This $350 Facial Made My Entire Face Scab Over (but Now I'm Glowing)

Hallie Gould

I made my way over to Christine Chin's Lower East Side spa with visions of glowing post-facial grandeur. It was almost 4 p.m. (the time I was instructed to arrive, as I was warned that they are sticklers for punctuality), and I figured I'd be in, out, and home early. That's because I had no idea what I was in for.

Chin is a veteran in the industry, working with models like Gisele Bündchen, Erin Wasson, and Karolína Kurková for decades. But her facials are not for the faint of heart—Chin's spa is one of the few that centers its treatments around hard, old-school extractions and a "no pain, no gain" mentality.

I was brought into a treatment room, and one of Chin's estheticians began prepping my skin for the facial. After a cleanse, steam, and comfortable glycolic peel, Chin walked into the room and introduced herself. She was sweet and talkative—a far cry from the "Mean Christine" moniker she's earned from her cult following. She told me I had nice skin, "like a 21-year-old," she complimented. I was understandably proud (practically beaming) as someone with a few vices and an added seven years. She began microdermabrasion, a familiar procedure that removes the outer layer of dead skin cells on your face. Instead of just a quick once-over, Chin took her time, swiping and sucking the dirt and debris from every last pore, as she continued applying her glycolic peel. "This is a very important part of the facial," Chin says. "It leaves your skin looking radiant with a more even tone. See, dead skin cells often trap dirt and debris in pores, so removing them will definitely make your skin healthier." She did just the right side of my face and held up a mirror to show me the difference. My skin was a bit red but certainly radiant. "Awesome," I said excitedly.

 

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Then, after a long steam, the extractions began. "We steam the face before extracting anything," Chin says. "This ensures the pores are open, and it's easier to remove impurities." At first, each one felt like any other extraction, not exactly comfortable but certainly sustainable. Chin moved her way down my nose and chin, the two places I often find congestion. "This is to remove dirt, oil, and debris from your pores so they can properly heal and shrink," she explains. "Do not try to do this on your own—a professional should remove each one as a part of your facial."

It was then that I felt something unfamiliar—the prick of a needle—alongside my hairline. "What's that?" I asked timidly. I don't usually say much during a facial, as I trust the professional to do their thing. But, as a self-proclaimed wimp and one who is especially squeamish when it comes to needles, I got nervous.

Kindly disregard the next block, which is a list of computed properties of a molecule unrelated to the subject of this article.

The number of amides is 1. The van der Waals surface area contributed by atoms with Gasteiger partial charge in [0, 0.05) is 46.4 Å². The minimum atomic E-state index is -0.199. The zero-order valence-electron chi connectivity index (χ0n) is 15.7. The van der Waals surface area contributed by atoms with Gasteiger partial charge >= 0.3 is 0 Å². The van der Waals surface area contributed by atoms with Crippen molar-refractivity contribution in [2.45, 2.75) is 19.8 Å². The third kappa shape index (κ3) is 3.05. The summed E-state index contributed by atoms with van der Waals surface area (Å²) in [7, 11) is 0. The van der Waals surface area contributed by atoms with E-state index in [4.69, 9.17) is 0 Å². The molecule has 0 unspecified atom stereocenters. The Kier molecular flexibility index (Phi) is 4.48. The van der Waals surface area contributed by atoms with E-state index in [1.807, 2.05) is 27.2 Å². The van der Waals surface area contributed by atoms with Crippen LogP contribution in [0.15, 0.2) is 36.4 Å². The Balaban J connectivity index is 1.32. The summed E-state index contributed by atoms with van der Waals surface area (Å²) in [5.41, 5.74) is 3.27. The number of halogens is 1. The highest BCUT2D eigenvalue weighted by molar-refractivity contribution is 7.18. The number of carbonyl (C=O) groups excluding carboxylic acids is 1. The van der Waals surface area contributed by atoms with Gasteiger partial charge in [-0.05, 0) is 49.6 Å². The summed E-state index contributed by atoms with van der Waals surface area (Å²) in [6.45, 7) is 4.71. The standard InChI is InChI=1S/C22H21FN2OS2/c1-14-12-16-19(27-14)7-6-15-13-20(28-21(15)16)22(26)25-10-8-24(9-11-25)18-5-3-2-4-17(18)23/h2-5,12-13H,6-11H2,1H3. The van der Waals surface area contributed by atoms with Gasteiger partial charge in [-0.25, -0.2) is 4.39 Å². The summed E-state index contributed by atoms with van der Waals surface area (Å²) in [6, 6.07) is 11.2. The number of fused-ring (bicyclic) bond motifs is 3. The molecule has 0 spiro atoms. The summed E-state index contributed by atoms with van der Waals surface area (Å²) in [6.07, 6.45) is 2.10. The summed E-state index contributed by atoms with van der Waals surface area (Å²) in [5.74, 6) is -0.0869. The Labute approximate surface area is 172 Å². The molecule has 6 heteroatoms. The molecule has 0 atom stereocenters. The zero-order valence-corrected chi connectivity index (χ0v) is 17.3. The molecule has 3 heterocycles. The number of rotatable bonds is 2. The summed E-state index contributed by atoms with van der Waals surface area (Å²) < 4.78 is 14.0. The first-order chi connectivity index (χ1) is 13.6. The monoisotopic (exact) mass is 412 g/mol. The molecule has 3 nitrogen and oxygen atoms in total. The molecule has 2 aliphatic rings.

"It's a doughnut," she told me, "can you hear me getting it out?" Thankfully, I couldn't. "Basically with a doughnut, there's excess production of the sebaceous oil glands," Chin told Goop. "So, when people have a lot of buildup and oil from their glands, and they get a pimple or rash, they can develop doughnuts when it's not professionally cleaned out. If it's left alone, or not fully removed and scabs over, it will stay in your skin. Those oil glands are still producing, and so it will get bigger and bigger." She adds, "To make it go away, it must be opened up and completely dug out, including the back of the pimple. If it is done right, it will heal without a trace in four to seven days." She continued to prick, dig, and squeeze all over my cheeks, forehead, and jawline, cleaning each and every pore on my face with quick and intricate precision.

She continued to prick, dig, and squeeze all over my cheeks, forehead, and jawline, cleaning each and every pore on my face with quick and intricate precision.

Chin got about halfway through before she showed me the mirror again. Up until then, I had been fine, in a little bit of pain, but nothing I couldn't handle. I looked in the hand-held mirror expecting to see glowy, rosy skin. Usually, that's why facialists have mirrors on hand. I opened my eyes and couldn't believe what I saw—blood, redness, and the end of Chin's needle of choice. Again, as I mentioned earlier, I'm a wimp. I shut my eyes as tightly as I possibly could and tried to forget what I saw. "I like to show my patients what I'm doing so they know the pain is worth it," she explains. Immediately, I felt a rush of dizziness and had to take a quick break. Christine and the two women assisting her couldn't have made me feel more comfortable—providing a cold water bottle, kind conversation, and space so I could get some air. To be honest, it seemed like I wasn't the first person to need a time-out from under the light.

Ten minutes and two water bottles later, I was ready to get back on the table. Chin worked quickly to finish up the other side of my face (there was less to do on the left side, as I hold my phone on my right, she reminded me). After everything was properly cleared out, Chin sprayed my face down with a healthy dose of her Hydrating Toner (she was disappointed when I admitted I didn't use one) and applied her signature green tea mask. It was invigorating and really cold, which was to help with swelling, so Chin left me to marinate for 20 minutes.

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